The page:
After the Fire

Potential debris flows in burned areas and how they actually can improve aquatic habitat. 
by Russ Plaeger, Bark Restoration Coordinator

Large, woody debris (re: logs and whole trees) are literally the backbone of our west side streams. Inputs of wood are essential to healthy functioning of aquatic ecosystems and typically happen as the result of windthrow, streambank erosion, fires, disease and mudslides or debris flows. The wood that will be delivered to streams in the gorge post-fire can enhance these streams. In fact, the earliest inputs of wood will hopefully lodge and get stuck in places where they’ll help to trap subsequent inputs of sediment. Gravels will be trapped upstream of the logs and will improve the spawning habitat for salmonids. Water flowing quickly over a log or logjam will help to scour out a pool downstream of the wood. The pools will provide important, deeper water habitat and will act as cold water refugia for salmon, adults and juveniles, during the hot summer months.

As happened post-Mount St. Helens some fish eggs will be buried, and smothered, by sediment that erodes into the streams in the gorge. But that’s one reason why salmon “stray” and thus some do not return to their natal stream. That evolutionary process helps to keep a local gene pool well distributed over the landscape so that literally not all of the eggs of a given population are in the same creek. Those that are in non-burn affected creeks (e.g. on the Washington side of the gorge or up or downstream of the burn) will survive and help keep a population going.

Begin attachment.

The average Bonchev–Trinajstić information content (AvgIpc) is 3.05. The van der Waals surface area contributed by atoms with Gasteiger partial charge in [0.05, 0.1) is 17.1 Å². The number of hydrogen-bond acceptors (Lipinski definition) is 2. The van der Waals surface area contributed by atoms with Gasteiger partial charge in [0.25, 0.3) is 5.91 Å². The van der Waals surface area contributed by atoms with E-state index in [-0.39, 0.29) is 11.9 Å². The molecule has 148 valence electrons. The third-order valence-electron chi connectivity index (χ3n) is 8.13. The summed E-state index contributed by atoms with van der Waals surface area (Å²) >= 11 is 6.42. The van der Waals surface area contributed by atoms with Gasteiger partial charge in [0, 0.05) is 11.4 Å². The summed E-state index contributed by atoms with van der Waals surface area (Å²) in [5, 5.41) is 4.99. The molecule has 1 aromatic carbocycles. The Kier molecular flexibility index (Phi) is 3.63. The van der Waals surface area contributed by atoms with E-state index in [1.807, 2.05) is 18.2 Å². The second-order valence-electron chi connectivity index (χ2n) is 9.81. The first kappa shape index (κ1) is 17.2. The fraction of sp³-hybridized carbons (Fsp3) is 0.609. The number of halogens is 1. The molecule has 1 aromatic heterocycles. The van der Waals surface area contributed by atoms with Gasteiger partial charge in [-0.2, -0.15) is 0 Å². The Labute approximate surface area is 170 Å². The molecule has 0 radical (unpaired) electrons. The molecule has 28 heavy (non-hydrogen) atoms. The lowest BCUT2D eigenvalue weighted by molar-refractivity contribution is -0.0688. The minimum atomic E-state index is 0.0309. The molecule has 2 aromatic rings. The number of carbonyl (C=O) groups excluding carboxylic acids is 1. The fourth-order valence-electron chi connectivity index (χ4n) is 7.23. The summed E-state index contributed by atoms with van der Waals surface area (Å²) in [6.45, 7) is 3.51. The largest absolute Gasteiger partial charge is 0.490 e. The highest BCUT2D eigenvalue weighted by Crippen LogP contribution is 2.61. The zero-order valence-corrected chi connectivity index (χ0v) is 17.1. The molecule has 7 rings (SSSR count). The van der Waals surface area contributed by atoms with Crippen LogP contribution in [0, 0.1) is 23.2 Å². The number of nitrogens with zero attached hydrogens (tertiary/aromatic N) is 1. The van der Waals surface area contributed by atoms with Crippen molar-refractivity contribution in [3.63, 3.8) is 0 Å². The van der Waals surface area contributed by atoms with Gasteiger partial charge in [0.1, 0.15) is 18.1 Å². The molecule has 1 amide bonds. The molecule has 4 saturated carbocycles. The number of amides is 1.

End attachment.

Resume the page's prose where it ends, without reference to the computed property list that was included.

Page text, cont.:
This is so awesome when you think about it; the ways in which the creeks we frequent, the streamside forests and the salmon have evolved together in such intricate, amazing ways over the eons. I get goosebumps just thinking about how far an 8 oz. juvenile Coho salmon travels from the Sandy or Clackamas before it returns as an 8 – 20 pound adult. Not something our bodies are capable of!

Spawning season is coming soon; the adults will begin moving further upstream as soon as there’s a freshet of rain to raise the water levels. Contact me if you want some suggestions re: where to go to observe spawning. It’s an awesome sight and even though I’ve been an up-close observer, sometimes within 6 feet of females digging nests in the gravel, I’m still in awe of how it all happens.

OK, you just got a download of some of what I learned during 13 years of working to restore salmon habitat prior to joining Bark. I hope it’s of interest!